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    One of my former maths teachers - Mr Hudson - did a quiz every Friday. 9 questions about maths, 1 question on another topic. I think it was his way of instilling maths ideas in to us - so you'd still be getting asked questions about a topic a month or so later -- but the genius part was the random question. It made it seem 'fun' for want of a better word - it couldn't really be maths because what had "how many MPs there are in the [UK] house of commons?" got to do with maths? That I still mention him 24 years after my last lesson with him is a testament to how good a teacher he was. – Algy Taylor Jan 28 at 8:12
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I've often rated the topic at the start of class: "a lot of people think this next thing is hard. I'm going to go over the problem it solves, then hopefully the rules will make sense. There are only 2, but they're weird". In that context when I say something is easy I'm saying that compared to the class so far, it won't be as bad as you were expecting.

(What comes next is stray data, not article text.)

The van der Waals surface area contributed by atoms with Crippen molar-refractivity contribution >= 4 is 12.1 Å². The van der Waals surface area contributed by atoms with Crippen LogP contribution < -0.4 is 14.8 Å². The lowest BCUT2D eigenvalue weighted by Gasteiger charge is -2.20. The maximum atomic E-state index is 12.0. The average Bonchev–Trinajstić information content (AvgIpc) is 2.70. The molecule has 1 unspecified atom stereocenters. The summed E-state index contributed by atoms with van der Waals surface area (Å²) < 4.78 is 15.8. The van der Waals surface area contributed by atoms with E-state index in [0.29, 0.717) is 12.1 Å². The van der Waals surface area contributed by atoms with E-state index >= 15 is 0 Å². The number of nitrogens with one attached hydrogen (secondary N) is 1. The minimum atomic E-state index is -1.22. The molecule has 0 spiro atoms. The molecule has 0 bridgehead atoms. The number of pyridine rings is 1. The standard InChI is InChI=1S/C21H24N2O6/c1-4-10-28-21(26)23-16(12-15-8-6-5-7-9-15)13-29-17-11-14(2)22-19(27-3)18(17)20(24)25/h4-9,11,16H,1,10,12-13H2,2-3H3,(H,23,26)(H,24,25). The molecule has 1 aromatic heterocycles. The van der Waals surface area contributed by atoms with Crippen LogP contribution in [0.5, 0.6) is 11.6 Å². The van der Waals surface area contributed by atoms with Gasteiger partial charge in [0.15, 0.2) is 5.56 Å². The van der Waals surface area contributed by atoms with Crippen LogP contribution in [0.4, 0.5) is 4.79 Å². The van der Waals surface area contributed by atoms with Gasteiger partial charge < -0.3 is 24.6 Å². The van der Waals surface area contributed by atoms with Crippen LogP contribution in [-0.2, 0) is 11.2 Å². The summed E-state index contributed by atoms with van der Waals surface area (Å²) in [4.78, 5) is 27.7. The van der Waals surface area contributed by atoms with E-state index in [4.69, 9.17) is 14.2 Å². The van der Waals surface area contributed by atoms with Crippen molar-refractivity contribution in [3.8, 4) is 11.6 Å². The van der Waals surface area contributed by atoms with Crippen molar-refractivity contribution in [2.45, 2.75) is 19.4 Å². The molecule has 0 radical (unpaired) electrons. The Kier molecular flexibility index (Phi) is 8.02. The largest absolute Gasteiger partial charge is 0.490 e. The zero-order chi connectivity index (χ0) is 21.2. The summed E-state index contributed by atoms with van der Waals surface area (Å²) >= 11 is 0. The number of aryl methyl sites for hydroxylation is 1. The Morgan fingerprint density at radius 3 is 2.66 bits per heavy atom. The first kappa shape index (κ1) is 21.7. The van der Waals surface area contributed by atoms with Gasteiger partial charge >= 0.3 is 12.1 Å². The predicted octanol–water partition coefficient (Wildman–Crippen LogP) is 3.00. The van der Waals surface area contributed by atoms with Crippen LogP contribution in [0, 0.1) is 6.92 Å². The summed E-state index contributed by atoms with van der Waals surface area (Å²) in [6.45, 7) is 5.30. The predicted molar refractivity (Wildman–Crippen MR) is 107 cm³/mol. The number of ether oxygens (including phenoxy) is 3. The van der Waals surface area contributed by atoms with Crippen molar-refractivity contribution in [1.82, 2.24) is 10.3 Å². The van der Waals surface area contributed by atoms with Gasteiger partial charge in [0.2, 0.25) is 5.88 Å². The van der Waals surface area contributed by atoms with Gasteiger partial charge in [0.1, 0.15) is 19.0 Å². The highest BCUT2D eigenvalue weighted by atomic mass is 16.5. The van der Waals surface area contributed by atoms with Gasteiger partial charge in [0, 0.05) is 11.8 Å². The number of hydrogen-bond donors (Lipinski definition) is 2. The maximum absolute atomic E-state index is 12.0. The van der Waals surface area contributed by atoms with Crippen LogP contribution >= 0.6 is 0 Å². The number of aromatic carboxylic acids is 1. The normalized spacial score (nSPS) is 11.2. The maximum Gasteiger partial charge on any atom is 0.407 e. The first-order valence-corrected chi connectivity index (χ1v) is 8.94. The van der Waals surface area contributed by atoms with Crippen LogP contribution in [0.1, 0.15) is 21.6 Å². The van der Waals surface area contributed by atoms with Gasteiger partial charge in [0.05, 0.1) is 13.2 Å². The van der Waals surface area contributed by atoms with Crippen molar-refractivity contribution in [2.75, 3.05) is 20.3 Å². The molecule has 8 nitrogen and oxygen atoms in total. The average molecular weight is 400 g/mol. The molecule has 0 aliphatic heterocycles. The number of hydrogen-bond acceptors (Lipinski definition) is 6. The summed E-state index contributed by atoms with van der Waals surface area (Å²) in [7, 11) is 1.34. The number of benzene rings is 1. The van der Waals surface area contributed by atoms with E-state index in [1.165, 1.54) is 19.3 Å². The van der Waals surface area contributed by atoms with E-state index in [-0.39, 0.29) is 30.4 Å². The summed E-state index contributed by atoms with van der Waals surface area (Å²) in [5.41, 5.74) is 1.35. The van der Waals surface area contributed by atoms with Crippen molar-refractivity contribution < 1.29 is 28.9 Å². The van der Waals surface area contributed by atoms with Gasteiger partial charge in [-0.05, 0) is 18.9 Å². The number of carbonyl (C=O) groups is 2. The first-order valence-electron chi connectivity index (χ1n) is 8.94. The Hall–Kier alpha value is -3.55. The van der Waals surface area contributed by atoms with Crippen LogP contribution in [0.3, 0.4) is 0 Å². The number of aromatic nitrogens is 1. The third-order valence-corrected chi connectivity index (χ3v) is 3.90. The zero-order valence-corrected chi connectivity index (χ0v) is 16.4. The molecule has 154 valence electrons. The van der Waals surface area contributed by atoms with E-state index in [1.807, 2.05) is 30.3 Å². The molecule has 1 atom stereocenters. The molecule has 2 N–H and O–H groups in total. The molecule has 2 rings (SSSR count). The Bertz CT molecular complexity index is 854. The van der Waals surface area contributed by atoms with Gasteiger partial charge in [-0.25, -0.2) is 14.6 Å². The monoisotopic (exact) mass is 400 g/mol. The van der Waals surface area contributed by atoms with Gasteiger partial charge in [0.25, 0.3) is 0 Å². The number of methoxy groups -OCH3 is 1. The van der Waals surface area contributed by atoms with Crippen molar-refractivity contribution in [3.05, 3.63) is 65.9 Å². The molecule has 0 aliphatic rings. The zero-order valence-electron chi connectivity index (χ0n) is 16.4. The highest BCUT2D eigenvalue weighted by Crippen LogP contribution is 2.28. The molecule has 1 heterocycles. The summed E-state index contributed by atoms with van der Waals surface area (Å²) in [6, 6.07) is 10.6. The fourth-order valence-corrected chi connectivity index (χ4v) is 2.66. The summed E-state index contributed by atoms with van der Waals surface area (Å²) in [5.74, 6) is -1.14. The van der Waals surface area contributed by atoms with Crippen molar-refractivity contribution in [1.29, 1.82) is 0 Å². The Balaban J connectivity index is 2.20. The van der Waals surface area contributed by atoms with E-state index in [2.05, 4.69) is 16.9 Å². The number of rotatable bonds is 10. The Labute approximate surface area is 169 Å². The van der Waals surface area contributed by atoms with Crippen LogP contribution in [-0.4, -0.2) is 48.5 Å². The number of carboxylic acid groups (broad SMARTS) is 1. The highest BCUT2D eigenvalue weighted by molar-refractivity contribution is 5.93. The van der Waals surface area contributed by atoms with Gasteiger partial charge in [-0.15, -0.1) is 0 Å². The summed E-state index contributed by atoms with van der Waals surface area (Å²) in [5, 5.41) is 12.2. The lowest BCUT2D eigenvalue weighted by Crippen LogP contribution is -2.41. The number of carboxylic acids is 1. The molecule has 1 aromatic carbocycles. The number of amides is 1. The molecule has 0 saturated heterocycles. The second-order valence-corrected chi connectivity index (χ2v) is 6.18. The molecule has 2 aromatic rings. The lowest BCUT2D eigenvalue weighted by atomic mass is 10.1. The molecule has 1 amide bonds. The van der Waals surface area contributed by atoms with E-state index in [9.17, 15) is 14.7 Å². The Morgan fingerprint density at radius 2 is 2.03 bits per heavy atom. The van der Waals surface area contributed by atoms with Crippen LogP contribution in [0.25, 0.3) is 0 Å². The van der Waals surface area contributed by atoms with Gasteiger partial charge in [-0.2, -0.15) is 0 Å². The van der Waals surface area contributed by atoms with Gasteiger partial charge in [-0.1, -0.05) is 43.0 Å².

But that thing about "...who makes a topic look easy by saying "Good!" / "Easy!" / "Everything becomes perfectly clear now!" seems like a nervous habit. Maybe that's their way of saying "and that's the end of explanation" -- "and now everything is clear!". That seems fine. I used to say things like "So...was that a minute longer than it needed to be? Let's do some problems". If someone is sincerely taking extra time to say "my explanation is so good that you understand it perfectly now", that's just weird.